The ongoing COVID-19 pandemic is a reminder of the importance of vaccination. The identified declines in routine pediatric vaccine ordering and doses administered might indicate that U.S. children and their communities face increased risks for outbreaks of vaccine-preventable diseases. Parental concerns about potentially exposing their children to COVID-19 during well child visits might contribute to the declines observed (5). To the extent that this is the case, reminding parents of the vital need to protect their children against serious vaccine-preventable diseases, even as the COVID-19 pandemic continues, is critical. As social distancing requirements are relaxed, children who are not protected by vaccines will be more vulnerable to diseases such as measles. In response, continued coordinated efforts between health care providers and public health officials at the local, state, and federal levels will be necessary to achieve rapid catch-up vaccination.

Acknowledgments

Vaccine Safety Datalink; Leslie Kuckler, Jingyi Zhu, HealthPartners Institute, Minneapolis, Minnesota.

Corresponding author: Jeanne Santoli, jsantoli@cdc.gov, 404-639-8877.


1Immunization Services Division, National Center for Immunization and Respiratory Diseases, CDC; 2HealthPartners Institute, Minneapolis, Minnesota; 3Institute for Health Research, Kaiser Permanente Colorado, Aurora, Colorado; 4Division of Healthcare Quality Promotion, National Center for Emerging Zoonotic and Infectious Diseases, CDC; 5Total Solutions, Inc., Madison, Alabama; 6Carter Consulting, Inc., Atlanta, Georgia.

All authors have completed and submitted the International Committee of Medical Journal Editors form for disclosure of potential conflicts of interest. No potential conflicts of interest were disclosed.


* https://www.cdc.gov/coronavirus/2019-ncov/hcp/pediatric-hcp.html.

Children aged ≤18 years are eligible if they are Medicaid-eligible, uninsured, American Indian/Alaska Native, or underinsured and vaccinated at federally qualified health centers, rural health clinics, or provider sites with an approved deputization agreement with the state public health department. https://www.cdc.gov/vaccines/programs/vfc/index.html.

§ https://www.cdc.gov/vaccines/schedules/hcp/imz/child-adolescent.html.

In the United States, two measles-containing vaccines are licensed for routine use in children: measles-mumps-rubella (MMR) vaccine and a combination MMR and varicella vaccine (MMRV). The Advisory Committee on Immunization Practices recommends that U.S. children receive a 2-dose series of measles-containing vaccines at ages 12–15 months and 4–6 years.

** https://www.cdc.gov/vaccinesafety/ensuringsafety/monitoring/vsd/.

References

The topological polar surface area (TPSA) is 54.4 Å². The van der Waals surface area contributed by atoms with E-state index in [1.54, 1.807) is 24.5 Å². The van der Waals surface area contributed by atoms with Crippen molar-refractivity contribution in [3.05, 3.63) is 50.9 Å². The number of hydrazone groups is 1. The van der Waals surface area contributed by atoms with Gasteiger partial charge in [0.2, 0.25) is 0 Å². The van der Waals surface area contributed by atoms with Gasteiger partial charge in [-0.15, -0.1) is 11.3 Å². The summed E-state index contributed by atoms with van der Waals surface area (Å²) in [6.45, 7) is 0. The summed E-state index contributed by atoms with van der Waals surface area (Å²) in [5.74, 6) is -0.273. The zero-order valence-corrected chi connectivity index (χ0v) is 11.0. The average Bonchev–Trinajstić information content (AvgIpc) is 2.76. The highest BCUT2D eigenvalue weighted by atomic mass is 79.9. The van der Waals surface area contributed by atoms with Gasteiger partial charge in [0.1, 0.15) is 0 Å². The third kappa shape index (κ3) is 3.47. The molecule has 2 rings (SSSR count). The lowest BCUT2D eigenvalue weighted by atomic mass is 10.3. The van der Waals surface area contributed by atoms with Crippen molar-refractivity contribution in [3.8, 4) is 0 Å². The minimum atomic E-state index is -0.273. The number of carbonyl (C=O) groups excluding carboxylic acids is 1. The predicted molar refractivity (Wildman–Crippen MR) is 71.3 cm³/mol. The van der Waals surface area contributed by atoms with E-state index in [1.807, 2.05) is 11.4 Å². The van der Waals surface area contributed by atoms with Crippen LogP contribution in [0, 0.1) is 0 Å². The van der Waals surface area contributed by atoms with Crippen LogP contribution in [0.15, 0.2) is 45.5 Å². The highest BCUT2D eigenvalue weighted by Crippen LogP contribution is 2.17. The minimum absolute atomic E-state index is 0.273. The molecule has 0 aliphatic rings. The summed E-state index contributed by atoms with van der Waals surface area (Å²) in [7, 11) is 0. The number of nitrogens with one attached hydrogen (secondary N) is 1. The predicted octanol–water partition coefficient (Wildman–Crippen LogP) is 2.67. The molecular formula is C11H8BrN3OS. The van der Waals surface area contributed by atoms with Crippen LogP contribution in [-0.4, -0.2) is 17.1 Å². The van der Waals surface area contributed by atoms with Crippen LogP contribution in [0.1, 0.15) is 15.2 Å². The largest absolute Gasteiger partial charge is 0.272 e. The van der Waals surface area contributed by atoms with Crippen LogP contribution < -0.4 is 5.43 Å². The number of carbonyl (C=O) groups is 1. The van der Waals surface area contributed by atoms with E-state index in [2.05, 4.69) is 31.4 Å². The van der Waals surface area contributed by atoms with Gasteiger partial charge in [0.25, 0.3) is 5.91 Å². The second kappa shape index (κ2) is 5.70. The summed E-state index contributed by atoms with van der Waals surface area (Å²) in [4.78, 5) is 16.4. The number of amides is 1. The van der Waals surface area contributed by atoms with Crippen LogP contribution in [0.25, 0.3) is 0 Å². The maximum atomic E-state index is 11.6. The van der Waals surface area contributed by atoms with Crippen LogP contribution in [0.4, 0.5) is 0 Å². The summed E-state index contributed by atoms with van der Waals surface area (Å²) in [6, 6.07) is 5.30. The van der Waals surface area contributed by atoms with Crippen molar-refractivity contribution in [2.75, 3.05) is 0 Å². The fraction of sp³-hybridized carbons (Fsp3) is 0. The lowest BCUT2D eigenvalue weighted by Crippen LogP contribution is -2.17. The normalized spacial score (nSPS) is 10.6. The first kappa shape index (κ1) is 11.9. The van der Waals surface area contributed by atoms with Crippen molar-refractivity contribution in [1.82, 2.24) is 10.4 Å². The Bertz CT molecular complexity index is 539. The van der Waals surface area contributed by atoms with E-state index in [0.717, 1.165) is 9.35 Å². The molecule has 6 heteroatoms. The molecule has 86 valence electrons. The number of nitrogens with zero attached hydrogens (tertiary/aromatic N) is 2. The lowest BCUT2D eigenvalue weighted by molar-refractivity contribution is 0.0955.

1. Federal Emergency Management Agency. Bringing resources to state, local, tribal & territorial governments. Washington, DC: US Department of the Homeland Security, Federal Emergency Management Agency; 2020. https://www.fema.gov/coronavirus/governmentsexternal icon
  2. Bialek S, Bowen V, Chow N, et al.; CDC COVID-19 Response Team. Geographic differences in COVID-19 cases, deaths, and incidence—United States, February 12–April 7, 2020. MMWR Morb Mortal Wkly Rep 2020;69:465–71. CrossRefexternal icon PubMedexternal icon
  3. Financial Industry Regulatory Authority. State “shelter-in-place” and “stay-at-home” orders. Washington, DC: Financial Industry Regulatory Authority; 2020. https://www.finra.org/rules-guidance/key-topics/covid-19/shelter-in-placeexternal icon
  4. Dunn J. Your kids still need their vaccines, even during coronavirus crisis. Seattle, WA: Seattle’sChild; 2020. http://www.seattleschild.com/Your-kids-still-need-their-vaccines-even-during-coronavirus-crisis/external icon
  5. Hoffman J. Vaccine rates drop dangerously as parents avoid doctor’s visits. New York Times. April 23, 2020. https://www.nytimes.com/2020/04/23/health/coronavirus-measles-vaccines.htmlexternal icon
Return to your place in the textFIGURE. Weekly changes in Vaccines for Children Program (VFC) provider orders* and Vaccine Safety Datalink (VSD) doses administered for routine pediatric vaccines — United States, January 6–April 19, 2020
The figure is a combination bar and line chart showing weekly changes in Vaccines for Children Program provider orders and Vaccine Safety Datalink doses administered for routine pediatric vaccines in the United States during January 6–April 19, 2020.

* VFC data represent the difference in cumulative doses of VFC-funded noninfluenza and measles-containing vaccines ordered by health care providers at weekly intervals between Jan 7–Apr 21, 2019, and Jan 6–Apr 19, 2020.


Suggested citation for this article: Santoli JM, Lindley MC, DeSilva MB, et al. Effects of the COVID-19 Pandemic on Routine Pediatric Vaccine Ordering and Administration — United States, 2020. MMWR Morb Mortal Wkly Rep 2020;69:591–593. DOI: http://dx.doi.org/10.15585/mmwr.mm6919e2external icon.